Well, it's definitely not for everyone. Anyone who's read the graphic novel, however, will love it. It's the best adaptation I've seen yet, that's for sure.

I thought Earle Haley's Rorschach stole the show. He is absolute perfection, not only capturing the feel of the comic but surpassing it. The whole prison sequence was amazing.

I came out of the theater feeling like this is the best superhero movie I've ever seen.
Posted: Sat, 7th Mar 2009, 7:18am

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crazymonkey01

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I haven't read the book. But I loved the movie. I didn't have any trouble following it, except for the tiger thing. However, a few of the friends I went with were thoroughly confused afterward.
Posted: Sat, 7th Mar 2009, 7:29am

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Aculag

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Tarn wrote:

Most fans of the comic seem to have enjoyed the film so far. The big question mark is how it plays to people that haven't read it and don't have that advanced knowledge. I fear that it'll just be incomprehensible to them...
Just got back from seeing it. I have not read the comic, so I only had a basic knowledge of the characters before going in. And I knew the basic story. It was certainly not incomprehensible, but I think it's definitely tailored (At least the theatrical cut) to appeal to people who know what's up already.

I was pretty impressed! Very impressive visually, Dr. Manhattan was such an excellent character, and I really liked Billy Crudup's take on it. The only part of his arc that I didn't really dig was on Mars when he used the "oxygen into gold" analogy twice, practically in the same sentence.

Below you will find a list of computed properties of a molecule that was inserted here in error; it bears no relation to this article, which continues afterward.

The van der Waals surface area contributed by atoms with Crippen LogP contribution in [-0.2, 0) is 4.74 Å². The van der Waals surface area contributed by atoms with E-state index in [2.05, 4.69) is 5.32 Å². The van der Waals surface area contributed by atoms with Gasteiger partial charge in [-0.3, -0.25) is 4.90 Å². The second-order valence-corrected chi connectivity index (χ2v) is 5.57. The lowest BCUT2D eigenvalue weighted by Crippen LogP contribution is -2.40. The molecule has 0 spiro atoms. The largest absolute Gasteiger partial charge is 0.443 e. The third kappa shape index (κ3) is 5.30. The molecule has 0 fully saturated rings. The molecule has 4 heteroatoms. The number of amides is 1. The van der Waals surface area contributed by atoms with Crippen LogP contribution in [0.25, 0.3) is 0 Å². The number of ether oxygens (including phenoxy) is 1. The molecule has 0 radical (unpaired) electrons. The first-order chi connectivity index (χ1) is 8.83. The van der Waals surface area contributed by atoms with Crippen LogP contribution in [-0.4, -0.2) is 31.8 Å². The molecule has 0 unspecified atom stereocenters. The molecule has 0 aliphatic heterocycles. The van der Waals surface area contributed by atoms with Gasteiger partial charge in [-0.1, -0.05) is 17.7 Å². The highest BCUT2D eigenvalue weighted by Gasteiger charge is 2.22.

On that same note, the only parts of the film that pulled me out of it were times when the dialogue was a little too exposition heavy. It's a necessary evil when you're trying to compact something like Watchmen, but it does sound a little forced. The scene at the end when Ozy reveals his grand plot was perfectly done, however. It's the typical "I'm a bad guy, let me explain my evil plot" scenario, totally redeemed by "I'm not a comic book villain, I activated it thirty-five minutes ago." Genius.

The guy playing Dan/Night Owl really owned the role. He absolutely nailed the timid alter-ego/badass action hero thing. Worked out nicely. Really, I thought the cast was 100% solid. I wasn't disappointed by anyone's role at all. Rorschach, Dr. M, Laurie, Ozy, Comedian... They were all perfect anti-heroes. Just the opposite of your standard comic book heroes, who are invincible and always perfectly witty and charming. These characters have real flaws, and real depth.